German elections: Polls indicate Merkel’s open door to refugees worked politically
By allowing more than a million Syrian and other refugees into Germany in 2015, Merkel not only won brownie points among liberals at large, but also cornered her main political opponent, the centre-left Social Democratic Party (SDP), on an issue that dominated the headlines for a very long time.analysis Updated: Sep 22, 2017 17:05 IST
German Chancellor Angela Merkel’s politically bold refugee policy in 2015 appears to be paying off two years on. If the opinion polls are right, Merkel is heading for a fourth term in office after Germany’s federal elections next Sunday. My take is that, if she does win, it won’t be despite that risky refugee policy but rather—in part—because of it.
Many analysts had predicted that her open-door policy for refugees for a few months from the late summer of 2015 could cause a backlash by the time elections were held. This view was strengthened after the sexual abuse that occurred in Koln and other cities during street celebrations at the end of that year.
However, Merkel’s move was actually a bold and calculated move on the chess board of national politics. She is an uncommonly insightful and shrewd politician with a firm grip on the political steering wheel.
By allowing more than a million Syrian and other refugees into Germany in 2015, Merkel not only won brownie points among liberals at large, but also cornered her main political opponent, the centre-left Social Democratic Party (SDP), on an issue that dominated the headlines for a very long time.
The SDP’s political manoeuvrability was already squeezed since it was a coalition partner of Merkel’s centre-right Christian Democratic Union (CDU). Given its long-established Left-liberal positions, the SDP would surely have asked for openness to refugees, and criticised her if she had shut the door. But by announcing the open-door policy, and taking responsibility and credit, she left the SDP no option but to back her — and lose marginal voters to her.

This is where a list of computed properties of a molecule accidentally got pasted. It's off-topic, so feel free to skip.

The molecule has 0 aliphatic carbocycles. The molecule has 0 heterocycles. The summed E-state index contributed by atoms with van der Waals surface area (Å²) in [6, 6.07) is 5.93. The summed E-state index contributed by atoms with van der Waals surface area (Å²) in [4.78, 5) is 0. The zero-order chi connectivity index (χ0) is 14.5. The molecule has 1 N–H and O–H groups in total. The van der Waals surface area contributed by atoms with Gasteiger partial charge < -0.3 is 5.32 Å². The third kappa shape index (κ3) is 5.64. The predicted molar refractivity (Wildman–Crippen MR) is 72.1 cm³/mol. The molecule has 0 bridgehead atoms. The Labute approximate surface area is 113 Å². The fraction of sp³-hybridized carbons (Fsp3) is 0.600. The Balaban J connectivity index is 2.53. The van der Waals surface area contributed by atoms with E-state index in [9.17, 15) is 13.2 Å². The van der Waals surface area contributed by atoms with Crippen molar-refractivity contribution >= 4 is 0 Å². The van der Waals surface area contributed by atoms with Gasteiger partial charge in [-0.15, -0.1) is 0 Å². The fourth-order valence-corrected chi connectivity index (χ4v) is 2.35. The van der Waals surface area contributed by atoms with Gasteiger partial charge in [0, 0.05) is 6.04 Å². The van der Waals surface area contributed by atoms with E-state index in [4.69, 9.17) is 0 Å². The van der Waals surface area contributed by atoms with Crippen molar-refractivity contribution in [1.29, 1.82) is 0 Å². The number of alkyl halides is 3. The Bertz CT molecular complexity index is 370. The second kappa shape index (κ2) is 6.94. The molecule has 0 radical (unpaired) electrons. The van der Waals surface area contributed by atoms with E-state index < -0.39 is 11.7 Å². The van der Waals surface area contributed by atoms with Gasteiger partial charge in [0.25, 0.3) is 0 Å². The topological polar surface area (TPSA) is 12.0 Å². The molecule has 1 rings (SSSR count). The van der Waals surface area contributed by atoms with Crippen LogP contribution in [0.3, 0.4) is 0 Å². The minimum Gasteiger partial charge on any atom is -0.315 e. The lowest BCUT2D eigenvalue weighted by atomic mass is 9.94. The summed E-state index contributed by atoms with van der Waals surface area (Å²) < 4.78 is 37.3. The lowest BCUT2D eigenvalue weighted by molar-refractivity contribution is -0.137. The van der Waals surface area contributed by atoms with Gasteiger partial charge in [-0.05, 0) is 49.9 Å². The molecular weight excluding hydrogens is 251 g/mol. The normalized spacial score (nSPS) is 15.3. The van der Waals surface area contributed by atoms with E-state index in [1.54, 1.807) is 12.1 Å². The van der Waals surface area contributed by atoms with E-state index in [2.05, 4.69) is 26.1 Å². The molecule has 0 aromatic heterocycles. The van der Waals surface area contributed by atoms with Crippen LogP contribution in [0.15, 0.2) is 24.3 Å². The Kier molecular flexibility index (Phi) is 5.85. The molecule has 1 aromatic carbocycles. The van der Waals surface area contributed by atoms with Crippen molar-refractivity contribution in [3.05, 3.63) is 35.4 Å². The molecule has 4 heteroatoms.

Merkel’s real gamble was not with regard to her party’s traditional opponent but the xenophobic party, Alternative for Germany (AfD), which has gained ground over the past few years. The open-door refugee policy handed the AfD a major issue to oppose her, which it used with great gusto. Yet, if recent opinion polls are right, Merkel’s bet has paid off. The AfD has apparently not gained enough ground to be a real contender for power.
Polls say that the AfD has not even become Merkel’s chief challenger. The SDP remains the number two party. In fact, some polls say the Green Party or the Liberal Party could still emerge as the third largest in the new house, rather than the AfD.
This would be a contrast to France, where National Front leader Marine Le Pen came close to winning the presidential elections in May. Similar ultra-right parties have performed strongly in countries like Hungary and Poland, even Holland, and xenophobic sentiment led to the success of the June 2016 ‘Brexit’ referendum for the UK to leave the EU.
Merkel’s bet essentially boiled down to the legacy of the Holocaust. The majority of Germans still have a horror and deep sense of shame about what happened under Hitler’s genocidal National Socialist party from 1933 to 1945. In fact, many Germans refer to AfD supporters as neo-Nazis.
Of course, Merkel’s bet would have hinged on a more basic bet: the continued bouyancy of the German economy. The open-door refugee policy could only work as long as economic sentiments remained strong. As things stand, Germany’s is one of the very few confidently buoyant economies in a general global scenario of gloom and doom.
Her deft foreign policy has also won approval. She has moved closer to Russia since Donald Trump won the US elections, but kept the NATO alliance in place. And she is strengthening the European Union, of which Germany is the strongest bulwark.
If Merkel did bet that Germany’s post-Nazi dread of racist xenophobia would prevent AfD from overwhelming her centrism, she must also have astutely realised that the trend of the times would not favour the traditional socialist party, the SDP.
The 1970s was the time of socialism in the West. The SDP’s legendary Willy Brandt was German chancellor from 1969 to 1975. Some left-of-centre parties reinvented themselves as broadly centrist under leaders such as Bill Clinton and Tony Blair in the 1990s.
However, Hillary Clinton’s loss in the US elections last November indicates that even centrist politics are hard pressed now. France’s socialist party came to the presidential elections as the incumbent, but got just six per cent of the popular vote earlier this year. The debacle prompted BBC News to ask in a headline: “Is France’s Socialist Party dead?”
If Germany’s pollsters are right, this wider context – losing Left and hardening right – would make Merkel’s success, after she let in a million-plus refugees, extraordinarily remarkable.
David Devadas is a geopolitics expert
The views expressed are personal